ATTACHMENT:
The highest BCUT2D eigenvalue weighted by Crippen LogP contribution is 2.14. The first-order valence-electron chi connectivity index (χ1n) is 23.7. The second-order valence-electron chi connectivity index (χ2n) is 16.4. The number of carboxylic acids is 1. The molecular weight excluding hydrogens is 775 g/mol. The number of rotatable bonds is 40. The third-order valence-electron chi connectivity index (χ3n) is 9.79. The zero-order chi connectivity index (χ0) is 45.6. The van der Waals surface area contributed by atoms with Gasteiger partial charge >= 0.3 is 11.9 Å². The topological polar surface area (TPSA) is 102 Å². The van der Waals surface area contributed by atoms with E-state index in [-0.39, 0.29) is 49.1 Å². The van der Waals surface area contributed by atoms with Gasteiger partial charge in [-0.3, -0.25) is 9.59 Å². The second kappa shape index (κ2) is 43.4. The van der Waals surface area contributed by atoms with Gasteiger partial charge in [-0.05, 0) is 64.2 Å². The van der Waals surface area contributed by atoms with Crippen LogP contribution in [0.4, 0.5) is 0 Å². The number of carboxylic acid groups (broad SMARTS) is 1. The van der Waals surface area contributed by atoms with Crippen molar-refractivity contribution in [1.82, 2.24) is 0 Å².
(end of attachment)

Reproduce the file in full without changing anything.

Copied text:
The highest BCUT2D eigenvalue weighted by Crippen LogP contribution is 2.14. The first-order valence-electron chi connectivity index (χ1n) is 23.7. The second-order valence-electron chi connectivity index (χ2n) is 16.4. The number of carboxylic acids is 1. The molecular weight excluding hydrogens is 775 g/mol. The number of rotatable bonds is 40. The third-order valence-electron chi connectivity index (χ3n) is 9.79. The zero-order chi connectivity index (χ0) is 45.6. The van der Waals surface area contributed by atoms with Gasteiger partial charge >= 0.3 is 11.9 Å². The topological polar surface area (TPSA) is 102 Å². The van der Waals surface area contributed by atoms with E-state index in [-0.39, 0.29) is 49.1 Å². The van der Waals surface area contributed by atoms with Gasteiger partial charge in [-0.3, -0.25) is 9.59 Å². The second kappa shape index (κ2) is 43.4. The van der Waals surface area contributed by atoms with Gasteiger partial charge in [-0.05, 0) is 64.2 Å². The van der Waals surface area contributed by atoms with Crippen LogP contribution in [0.4, 0.5) is 0 Å². The number of carboxylic acid groups (broad SMARTS) is 1. The van der Waals surface area contributed by atoms with Crippen molar-refractivity contribution in [1.82, 2.24) is 0 Å².